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The purpose of this paper is to develop a critical review of documentary films with an aim of examining their analysis of issues related to the youth music and the culture developed through music. The analysis attempts to develop a comprehensive understanding of the identities and identity formation through music and the consequences of these identities to the individuals involved. In particular, the documentaries reviewed provide a firsthand information from interviewing individuals who participated in the development of some music cultures during their youth and their perceptions towards the identities assumed at the time and how this has had an impact on their current lives.
The 2011 American film “The other F word” attempts to explore the lives and worlds of some former musicians under the punk rock genre. Using an interview approach to examine the topic, the film attempts to show the transition of the aging musicians from their assumed identities two or three decades ago to adult life. In particular, it emphasizes on the process of transition from rock identities to parenthood. In addition, the film shows how these individuals try to maintain a contrast between taking responsibilities as a parent in the current life and the assumed rock identities that were characterized with authoritarian lifestyles.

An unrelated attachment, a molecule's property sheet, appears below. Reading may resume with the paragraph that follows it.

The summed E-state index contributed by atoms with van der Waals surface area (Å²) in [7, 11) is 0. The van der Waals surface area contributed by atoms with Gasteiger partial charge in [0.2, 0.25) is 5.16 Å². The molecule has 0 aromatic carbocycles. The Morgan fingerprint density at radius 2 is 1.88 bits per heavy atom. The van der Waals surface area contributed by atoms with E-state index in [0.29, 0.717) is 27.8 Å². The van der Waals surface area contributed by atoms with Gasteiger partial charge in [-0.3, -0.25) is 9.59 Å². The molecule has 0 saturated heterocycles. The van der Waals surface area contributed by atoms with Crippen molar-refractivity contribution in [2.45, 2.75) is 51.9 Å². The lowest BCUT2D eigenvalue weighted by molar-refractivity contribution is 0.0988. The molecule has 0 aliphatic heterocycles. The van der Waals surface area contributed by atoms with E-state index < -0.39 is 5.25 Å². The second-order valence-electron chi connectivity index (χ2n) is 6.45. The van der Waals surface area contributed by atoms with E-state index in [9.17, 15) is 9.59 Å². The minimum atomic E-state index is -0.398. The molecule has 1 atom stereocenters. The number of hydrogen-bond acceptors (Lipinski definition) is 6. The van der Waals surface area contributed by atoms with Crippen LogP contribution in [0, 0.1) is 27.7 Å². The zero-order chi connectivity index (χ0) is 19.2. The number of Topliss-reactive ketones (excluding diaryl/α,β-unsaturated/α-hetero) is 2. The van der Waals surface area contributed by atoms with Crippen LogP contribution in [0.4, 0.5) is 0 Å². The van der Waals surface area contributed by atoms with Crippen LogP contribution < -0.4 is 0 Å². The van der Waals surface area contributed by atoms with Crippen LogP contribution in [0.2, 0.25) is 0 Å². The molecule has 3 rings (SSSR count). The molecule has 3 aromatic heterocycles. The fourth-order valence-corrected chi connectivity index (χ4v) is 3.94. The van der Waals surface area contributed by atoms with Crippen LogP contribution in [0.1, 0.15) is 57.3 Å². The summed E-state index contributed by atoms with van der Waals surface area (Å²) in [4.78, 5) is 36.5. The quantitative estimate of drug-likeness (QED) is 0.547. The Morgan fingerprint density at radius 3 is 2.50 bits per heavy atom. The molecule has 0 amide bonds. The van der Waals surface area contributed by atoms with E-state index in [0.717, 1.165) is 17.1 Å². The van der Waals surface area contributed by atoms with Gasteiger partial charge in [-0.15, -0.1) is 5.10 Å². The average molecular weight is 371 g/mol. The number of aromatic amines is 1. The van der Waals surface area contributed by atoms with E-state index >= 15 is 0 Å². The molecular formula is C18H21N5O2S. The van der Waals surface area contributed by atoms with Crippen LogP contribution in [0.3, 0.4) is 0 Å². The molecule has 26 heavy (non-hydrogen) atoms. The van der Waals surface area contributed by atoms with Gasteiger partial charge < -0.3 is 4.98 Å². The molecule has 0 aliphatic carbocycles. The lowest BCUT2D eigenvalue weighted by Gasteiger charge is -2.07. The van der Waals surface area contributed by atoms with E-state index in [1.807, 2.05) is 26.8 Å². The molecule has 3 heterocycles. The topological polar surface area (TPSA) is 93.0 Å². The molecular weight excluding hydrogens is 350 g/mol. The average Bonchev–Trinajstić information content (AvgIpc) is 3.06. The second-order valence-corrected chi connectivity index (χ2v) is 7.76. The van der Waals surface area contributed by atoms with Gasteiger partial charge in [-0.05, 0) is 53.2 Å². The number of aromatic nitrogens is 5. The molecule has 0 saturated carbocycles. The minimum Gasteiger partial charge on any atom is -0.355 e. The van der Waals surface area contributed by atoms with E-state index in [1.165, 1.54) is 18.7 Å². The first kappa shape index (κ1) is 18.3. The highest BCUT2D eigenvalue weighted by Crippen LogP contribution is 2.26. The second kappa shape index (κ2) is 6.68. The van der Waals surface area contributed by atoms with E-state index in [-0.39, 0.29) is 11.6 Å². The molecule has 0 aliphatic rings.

The film interviews more than twenty musicians that actively participated in the rock culture in the 1970s and 1980s. In addition, the film focuses on examining other individuals that were not part of the music group, but assumed punk or rocker identities, thus becoming part of the subculture.
The film begins with a review of the acts and scenes that were common during the active days of the rockers and punks between 1960s and 1980s. It shows episodes of the dynamic activities involved, including live performances, rough and daring acts such as fights, jumping from high grounds, excessive speeding and other vigorous activities. As each individual is examined, the film shows how he copes with the current life. The responsibilities of taking care of their children and families seems to be an important part of their current life (The Other F-Word). Among the main interviewees in this film is Jim Lindberg, the former lead singer of Pennywise group.
It shows his former activities as a leading punk and compares his former life and identify with his current situation. He is filmed at home in South Bay, Los Angeles, with his wife and three daughters. He says that he still loves music and often participates in playing guitar (The Other F-Word). As a part of his parental role, Lindberg teaches his daughters how to play guitar. However, his emphasis is to give them a good life and education. He says that he faces challenges trying to balance between being a punk and a father, where taking responsibilities is a critical issue.